Under Pressure, Polluting Company Agrees to Save Unique Palm Trees in Israel's Negev

The group of palm trees is defined as unique and is said to be a remnant of the first domesticated palms in the Middle East

Zafrir Rinat
Zafrir Rinat
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Palm trees damaged by polution in the Ein Zin section of Israel's Negev desert, 2017.
Palm trees damaged by polution in the Ein Zin section of Israel's Negev desert, 2017.Credit: Roi Galili
Zafrir Rinat
Zafrir Rinat

In the wake of pressure from environmental activists, Israel Chemicals has agreed to take emergency measures to save a unique group of palm trees in the Ein Zin section of the Negev.

The agreement was given last week at Be’er Sheva District Court as part of a hearing on an application for a class action suit against Israel Chemicals for polluting the spring there. In the course of the hearing, a prosecution representative said the state is currently formulating a lawsuit against Israel Chemicals for pollution of springs between Zin and Ein Akrabim.

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Two years ago, a group of local residents and environmental activists, represented by attorneys Zvi Levinson and Gil Dror, filed an application in Be’er Sheva District Court for a class action suit against the Rotem Amfert plant which is a subsidiary of ICL. The application asserts that the phosphate manufacturing plant adjacent to the springs has severely polluted Ein Zik and Ein Akrabim. These are important natural springs around which a rich ecosystem of flora and fauna has developed.

As part of the legal proceeding, the local residents recently submitted a request to the court to require ICL to take urgent action to save a group of 32 palm trees. They say there are signs that the trees are in a state of distress because of exposure to industrial waste with a high salinity level. The group of palm trees is defined as unique and is said to be a remnant of the first domesticated palms in the Middle East region.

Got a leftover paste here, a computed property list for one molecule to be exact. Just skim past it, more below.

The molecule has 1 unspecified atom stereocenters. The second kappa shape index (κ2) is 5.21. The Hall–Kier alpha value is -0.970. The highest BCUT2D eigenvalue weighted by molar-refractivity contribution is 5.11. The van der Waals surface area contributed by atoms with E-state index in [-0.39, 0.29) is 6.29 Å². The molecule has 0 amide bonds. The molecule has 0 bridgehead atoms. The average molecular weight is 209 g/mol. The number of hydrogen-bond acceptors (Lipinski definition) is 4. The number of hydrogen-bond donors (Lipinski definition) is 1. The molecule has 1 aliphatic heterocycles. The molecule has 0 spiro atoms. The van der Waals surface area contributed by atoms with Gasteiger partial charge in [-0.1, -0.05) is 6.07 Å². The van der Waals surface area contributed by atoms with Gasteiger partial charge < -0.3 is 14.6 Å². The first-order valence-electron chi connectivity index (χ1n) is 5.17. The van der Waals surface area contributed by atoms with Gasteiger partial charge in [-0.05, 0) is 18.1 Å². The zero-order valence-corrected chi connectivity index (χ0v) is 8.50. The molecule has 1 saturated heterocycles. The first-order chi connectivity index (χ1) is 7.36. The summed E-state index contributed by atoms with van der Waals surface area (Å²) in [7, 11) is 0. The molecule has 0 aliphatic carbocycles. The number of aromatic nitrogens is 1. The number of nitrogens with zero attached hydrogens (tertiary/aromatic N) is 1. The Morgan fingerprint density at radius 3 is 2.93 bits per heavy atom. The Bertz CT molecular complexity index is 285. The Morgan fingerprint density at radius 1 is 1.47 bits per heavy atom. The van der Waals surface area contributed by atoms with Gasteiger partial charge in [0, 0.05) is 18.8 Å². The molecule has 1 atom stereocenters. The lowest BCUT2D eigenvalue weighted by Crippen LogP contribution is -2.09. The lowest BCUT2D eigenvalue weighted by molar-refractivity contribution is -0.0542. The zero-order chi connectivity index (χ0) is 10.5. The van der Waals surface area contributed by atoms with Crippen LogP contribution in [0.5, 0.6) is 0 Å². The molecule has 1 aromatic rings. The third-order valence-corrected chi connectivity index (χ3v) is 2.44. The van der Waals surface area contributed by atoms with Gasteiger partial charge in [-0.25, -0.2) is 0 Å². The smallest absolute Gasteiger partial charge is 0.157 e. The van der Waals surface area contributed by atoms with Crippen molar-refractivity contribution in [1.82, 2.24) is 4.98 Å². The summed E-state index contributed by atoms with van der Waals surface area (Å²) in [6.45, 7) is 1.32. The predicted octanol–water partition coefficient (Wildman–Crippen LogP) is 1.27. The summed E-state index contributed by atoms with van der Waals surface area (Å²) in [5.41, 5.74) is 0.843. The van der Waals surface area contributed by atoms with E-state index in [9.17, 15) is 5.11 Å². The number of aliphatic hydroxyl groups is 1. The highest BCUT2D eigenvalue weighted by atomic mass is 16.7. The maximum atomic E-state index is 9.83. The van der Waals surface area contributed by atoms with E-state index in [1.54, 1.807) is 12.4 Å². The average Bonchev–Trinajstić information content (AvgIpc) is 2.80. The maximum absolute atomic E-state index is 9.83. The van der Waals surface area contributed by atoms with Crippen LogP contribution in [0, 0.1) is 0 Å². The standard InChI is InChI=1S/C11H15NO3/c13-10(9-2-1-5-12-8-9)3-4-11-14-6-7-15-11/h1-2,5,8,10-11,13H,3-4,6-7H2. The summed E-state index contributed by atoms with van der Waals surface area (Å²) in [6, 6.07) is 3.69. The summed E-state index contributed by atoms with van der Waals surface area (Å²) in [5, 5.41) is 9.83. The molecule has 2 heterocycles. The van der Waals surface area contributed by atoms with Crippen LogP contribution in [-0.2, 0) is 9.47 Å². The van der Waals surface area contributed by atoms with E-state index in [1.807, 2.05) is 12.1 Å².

ICL argued that there is no proof that the palm trees were hurt by industrial waste. But at the hearing last week, it agreed to pay for and carry out the work need to rescue them, in accordance with instructions from the Israel Nature and Parks Authority. “We are taking on what Israel Nature and Parks Authority seeks to do, but in an emergency framework,” said Arie Neiger, the attorney representing ICL.

Dr. Asaf Tsoar of the Nature and Parks Authority stated in court that this emergency rescue work would require tankers to be brought to the area to irrigate the trees. He described the area as being chronically and severely polluted, and said that in the future, the soil would need rehabilitation, and some would have to be removed, to enable the trees to develop.

In addition to enabling the existing trees to survive by means of these emergency actions, the authority also has a backup plan to take seeds from the trees and grow them at a secure location in order to be able to replace palms that die before the ground can be thoroughly cleansed.

In the wake of the agreements that were reached, Judge Gad Gideon ruled that the Nature and Parks Authority should take action as soon as possible to begin irrigating the palm trees. In three weeks, a meeting will be held with ICL representatives to discuss what further actions are required.

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